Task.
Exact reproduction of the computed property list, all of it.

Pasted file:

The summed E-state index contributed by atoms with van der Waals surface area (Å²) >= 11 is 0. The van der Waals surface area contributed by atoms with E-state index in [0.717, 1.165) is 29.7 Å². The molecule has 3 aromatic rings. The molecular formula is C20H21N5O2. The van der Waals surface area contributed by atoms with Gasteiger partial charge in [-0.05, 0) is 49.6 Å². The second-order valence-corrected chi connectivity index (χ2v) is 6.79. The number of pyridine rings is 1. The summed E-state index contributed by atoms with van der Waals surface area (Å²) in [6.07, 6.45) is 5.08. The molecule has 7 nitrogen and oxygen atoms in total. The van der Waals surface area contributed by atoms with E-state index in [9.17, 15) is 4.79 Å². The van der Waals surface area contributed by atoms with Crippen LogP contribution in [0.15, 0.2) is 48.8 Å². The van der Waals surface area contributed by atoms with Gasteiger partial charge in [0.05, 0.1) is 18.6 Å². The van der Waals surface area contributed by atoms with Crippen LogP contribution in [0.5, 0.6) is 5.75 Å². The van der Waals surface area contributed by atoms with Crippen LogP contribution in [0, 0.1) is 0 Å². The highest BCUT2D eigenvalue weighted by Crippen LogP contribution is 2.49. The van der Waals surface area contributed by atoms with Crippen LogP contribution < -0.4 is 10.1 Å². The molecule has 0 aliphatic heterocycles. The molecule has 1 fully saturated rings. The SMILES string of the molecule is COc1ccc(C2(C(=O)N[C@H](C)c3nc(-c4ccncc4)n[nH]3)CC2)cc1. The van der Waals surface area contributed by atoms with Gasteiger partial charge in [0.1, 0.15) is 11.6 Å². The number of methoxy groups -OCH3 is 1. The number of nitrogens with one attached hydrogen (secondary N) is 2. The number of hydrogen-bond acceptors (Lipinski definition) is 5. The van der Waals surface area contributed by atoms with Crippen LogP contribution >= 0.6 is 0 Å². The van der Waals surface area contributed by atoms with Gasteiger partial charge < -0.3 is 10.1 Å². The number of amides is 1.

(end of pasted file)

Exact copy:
The summed E-state index contributed by atoms with van der Waals surface area (Å²) >= 11 is 0. The van der Waals surface area contributed by atoms with E-state index in [0.717, 1.165) is 29.7 Å². The molecule has 3 aromatic rings. The molecular formula is C20H21N5O2. The van der Waals surface area contributed by atoms with Gasteiger partial charge in [-0.05, 0) is 49.6 Å². The second-order valence-corrected chi connectivity index (χ2v) is 6.79. The number of pyridine rings is 1. The summed E-state index contributed by atoms with van der Waals surface area (Å²) in [6.07, 6.45) is 5.08. The molecule has 7 nitrogen and oxygen atoms in total. The van der Waals surface area contributed by atoms with E-state index in [9.17, 15) is 4.79 Å². The van der Waals surface area contributed by atoms with Crippen LogP contribution in [0.15, 0.2) is 48.8 Å². The van der Waals surface area contributed by atoms with Gasteiger partial charge in [0.05, 0.1) is 18.6 Å². The van der Waals surface area contributed by atoms with Crippen LogP contribution in [0.5, 0.6) is 5.75 Å². The van der Waals surface area contributed by atoms with Crippen LogP contribution in [0, 0.1) is 0 Å². The highest BCUT2D eigenvalue weighted by Crippen LogP contribution is 2.49. The van der Waals surface area contributed by atoms with Crippen LogP contribution < -0.4 is 10.1 Å². The molecule has 0 aliphatic heterocycles. The molecule has 1 fully saturated rings. The SMILES string of the molecule is COc1ccc(C2(C(=O)N[C@H](C)c3nc(-c4ccncc4)n[nH]3)CC2)cc1. The van der Waals surface area contributed by atoms with Gasteiger partial charge in [0.1, 0.15) is 11.6 Å². The number of methoxy groups -OCH3 is 1. The number of nitrogens with one attached hydrogen (secondary N) is 2. The number of hydrogen-bond acceptors (Lipinski definition) is 5. The van der Waals surface area contributed by atoms with Crippen LogP contribution >= 0.6 is 0 Å². The van der Waals surface area contributed by atoms with Gasteiger partial charge < -0.3 is 10.1 Å². The number of amides is 1.